Lee's Summit – Longview Farm was built for Kansas City lumber baron R.A. Long before World War I. Developer David Gale would preserve some of the old buildings as part of his planned commercial-residential community development. Preservationists say it's probably now or never. But will the development look wonderful now, but cause a traffic problem later?
Kansas City, MO – Kids in the US today are 30% more likely to be raised by their grandparents than they were 10 years ago. KCUR's Ashley Powell reports on the growing trend and it's effect on grandparents, grandchildren and lawmakers alike.
A Gallup poll reveals 40 percent of Americans expressed some fear of a terrorist attack, and minorities were almost three times as likely to be very worried about an attack.
But now, KCUR's Frank Morris found - from the conservative white farming area to almost exclusively minority neighborhoods - people are now largely unafraid of terrorism, though for largely different reasons.
KANSAS CITY – After a series in Kansas City over the weekend, time is running out on the Seattle Mariners. Not only in their hopes of winning the American League West, but of locking up a top prospect from Kansas City to a contract. KCUR's Greg Echlin explains...
Kansas City – Though Americans were being told to get back to normal after 9-11, there weren't many clues how to do that. Nearly a year later, in a Kansas City comedy club, KCUR's Steve Walker finds that it may be OK to laugh again.
KANSAS CITY – Since September the 11th, almost 35,000 Americans have left normal jobs and donned military uniforms as reservists. A full one-third of them, 12 thousand troops, are college students. For these students, serving in the reserve comes with an added sacrifice. KCUR's Matt Hackworth reports there's no federal law to protect students from penalties if they're called up to serve in the reserves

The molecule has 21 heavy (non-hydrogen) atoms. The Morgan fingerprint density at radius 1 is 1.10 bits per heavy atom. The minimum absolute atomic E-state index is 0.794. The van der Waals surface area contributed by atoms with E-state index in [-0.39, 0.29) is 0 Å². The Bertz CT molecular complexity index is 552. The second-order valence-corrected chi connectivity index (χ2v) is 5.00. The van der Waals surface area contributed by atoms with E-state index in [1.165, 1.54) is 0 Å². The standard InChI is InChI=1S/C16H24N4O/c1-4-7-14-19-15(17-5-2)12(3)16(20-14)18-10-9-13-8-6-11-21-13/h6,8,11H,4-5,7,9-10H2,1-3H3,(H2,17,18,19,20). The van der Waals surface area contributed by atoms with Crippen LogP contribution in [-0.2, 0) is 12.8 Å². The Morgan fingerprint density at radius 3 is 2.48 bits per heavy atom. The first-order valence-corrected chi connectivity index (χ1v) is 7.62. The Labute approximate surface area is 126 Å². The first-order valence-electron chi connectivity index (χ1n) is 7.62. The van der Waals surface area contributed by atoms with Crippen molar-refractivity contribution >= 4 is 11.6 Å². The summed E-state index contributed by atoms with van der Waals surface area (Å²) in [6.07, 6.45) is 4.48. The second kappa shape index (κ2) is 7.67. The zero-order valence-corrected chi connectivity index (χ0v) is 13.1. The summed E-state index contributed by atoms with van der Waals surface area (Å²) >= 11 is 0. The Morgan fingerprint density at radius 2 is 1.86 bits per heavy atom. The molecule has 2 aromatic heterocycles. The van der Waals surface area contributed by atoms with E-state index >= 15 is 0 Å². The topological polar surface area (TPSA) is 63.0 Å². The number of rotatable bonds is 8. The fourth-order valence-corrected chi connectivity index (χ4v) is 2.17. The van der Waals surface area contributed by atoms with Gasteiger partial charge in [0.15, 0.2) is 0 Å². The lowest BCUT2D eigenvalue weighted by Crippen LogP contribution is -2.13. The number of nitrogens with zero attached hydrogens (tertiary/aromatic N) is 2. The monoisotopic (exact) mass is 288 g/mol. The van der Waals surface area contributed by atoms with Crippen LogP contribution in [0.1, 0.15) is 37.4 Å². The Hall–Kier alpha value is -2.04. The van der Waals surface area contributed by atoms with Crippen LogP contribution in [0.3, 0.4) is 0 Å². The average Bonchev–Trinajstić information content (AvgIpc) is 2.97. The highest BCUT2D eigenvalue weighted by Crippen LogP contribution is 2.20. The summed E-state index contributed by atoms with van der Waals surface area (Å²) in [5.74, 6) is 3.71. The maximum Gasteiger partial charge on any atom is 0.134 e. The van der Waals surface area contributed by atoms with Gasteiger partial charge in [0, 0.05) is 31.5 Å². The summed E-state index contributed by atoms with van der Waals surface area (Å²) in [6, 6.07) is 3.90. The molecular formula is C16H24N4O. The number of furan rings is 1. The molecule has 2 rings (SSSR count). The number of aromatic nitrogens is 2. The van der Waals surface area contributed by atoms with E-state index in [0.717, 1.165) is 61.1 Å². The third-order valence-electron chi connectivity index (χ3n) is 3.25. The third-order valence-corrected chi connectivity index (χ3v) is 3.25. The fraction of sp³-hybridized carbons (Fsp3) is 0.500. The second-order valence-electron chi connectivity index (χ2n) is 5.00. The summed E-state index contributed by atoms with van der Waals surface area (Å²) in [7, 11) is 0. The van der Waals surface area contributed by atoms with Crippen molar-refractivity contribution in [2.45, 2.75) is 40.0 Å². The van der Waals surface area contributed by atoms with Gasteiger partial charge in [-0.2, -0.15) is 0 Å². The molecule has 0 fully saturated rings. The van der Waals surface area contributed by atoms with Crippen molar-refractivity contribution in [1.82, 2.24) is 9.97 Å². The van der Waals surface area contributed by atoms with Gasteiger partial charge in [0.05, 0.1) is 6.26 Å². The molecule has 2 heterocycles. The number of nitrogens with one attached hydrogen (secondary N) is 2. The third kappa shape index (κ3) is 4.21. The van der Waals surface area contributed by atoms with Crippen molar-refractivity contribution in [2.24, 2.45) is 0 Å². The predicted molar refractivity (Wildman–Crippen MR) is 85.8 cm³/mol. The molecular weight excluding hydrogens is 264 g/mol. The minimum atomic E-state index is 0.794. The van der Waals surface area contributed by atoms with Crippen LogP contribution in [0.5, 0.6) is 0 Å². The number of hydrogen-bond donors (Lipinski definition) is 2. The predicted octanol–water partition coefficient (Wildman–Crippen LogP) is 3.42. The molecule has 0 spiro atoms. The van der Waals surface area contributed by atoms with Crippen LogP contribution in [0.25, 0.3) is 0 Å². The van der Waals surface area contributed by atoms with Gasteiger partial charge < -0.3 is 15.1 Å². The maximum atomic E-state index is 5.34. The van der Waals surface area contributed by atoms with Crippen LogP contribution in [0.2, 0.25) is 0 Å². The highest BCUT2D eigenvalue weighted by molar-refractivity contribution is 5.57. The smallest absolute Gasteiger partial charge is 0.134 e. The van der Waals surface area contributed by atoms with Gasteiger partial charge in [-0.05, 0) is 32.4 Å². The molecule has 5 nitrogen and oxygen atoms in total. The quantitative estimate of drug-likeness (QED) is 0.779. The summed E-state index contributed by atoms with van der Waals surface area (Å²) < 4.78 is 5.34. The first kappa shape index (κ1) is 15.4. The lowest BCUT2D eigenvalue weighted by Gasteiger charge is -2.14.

Though Americans were being told to get back to normal after 9-11, there weren't many clues how to do that. Nearly a year later, in a Kansas City comedy club, KCUR's Steve Walker finds that it may be OK to laugh again.
Missouri Artist Deanna Dikeman's photograph "Leaving and Waving" depicts an elderly couple, her parents, standing in a driveway waving goodbye. It's part of a new exhibit in Kansas City called Big and Beautiful.
By Laura Spencer
Kansas City, Missouri – A new exhibit at the H and R Block Artspace called Big and Beautiful features the work of national and regional women artists. As KCUR?s Laura Spencer reports, a new Project Wall on the outside of the gallery reflects the themes inside the exhibit.
Kansas City, MO – KCUR's Morning Edition host Jeremy Cate moved away from Kansas City recently to take a new job as program director at KDLG in Dillingham, Alaska - - the sockeye salmon capital of the world. Read about his latest adventure.
TOPEKA – Tim Shallenburger, the Republican candidate for governor in Kansas, will try to heal the split in his party when he meets today with incumbent Governor Bill Graves. Shallenburger, a conservative, hopes to get the endorsement of Graves, who's from the moderate wing of the party. Meanwhile, Democrat Kathleen Sebelius is working hard to attract moderate Republicans to her campaign, and many are already pledging their support. Kansas Public Radio's Peter Hancock has this report.
Epilepsy affects as many as 2.8 million Americans. In a rare collaboration, researchers have composed a musical model of an epileptic seizure.
By Steve Walker
Kansas City, Missouri – The seizure disorder known as epilepsy affects as many as 2.8 million Americans. In a rare collaboration, researchers at the University of Kansas Music Department have composed a musical model of an epileptic seizure. It's based on Mozart's Symphony Number 40 and, as KCUR's Steve Walker reports, may topple some barriers to understanding the disease.
Belgium-based artist Till Freiwald paints portraits from memory, not photographs.
By Laura Spencer
Kansas City, Missouri – Belgium-based artist Till Freiwald paints portraits from memory, not photographs. As KCUR's Laura Spencer reports, Till Freiwald's first solo exhibition in the United States opened last month at the Kemper Museum of Contemporary Art. His portraits remain on display though October 6, 2002.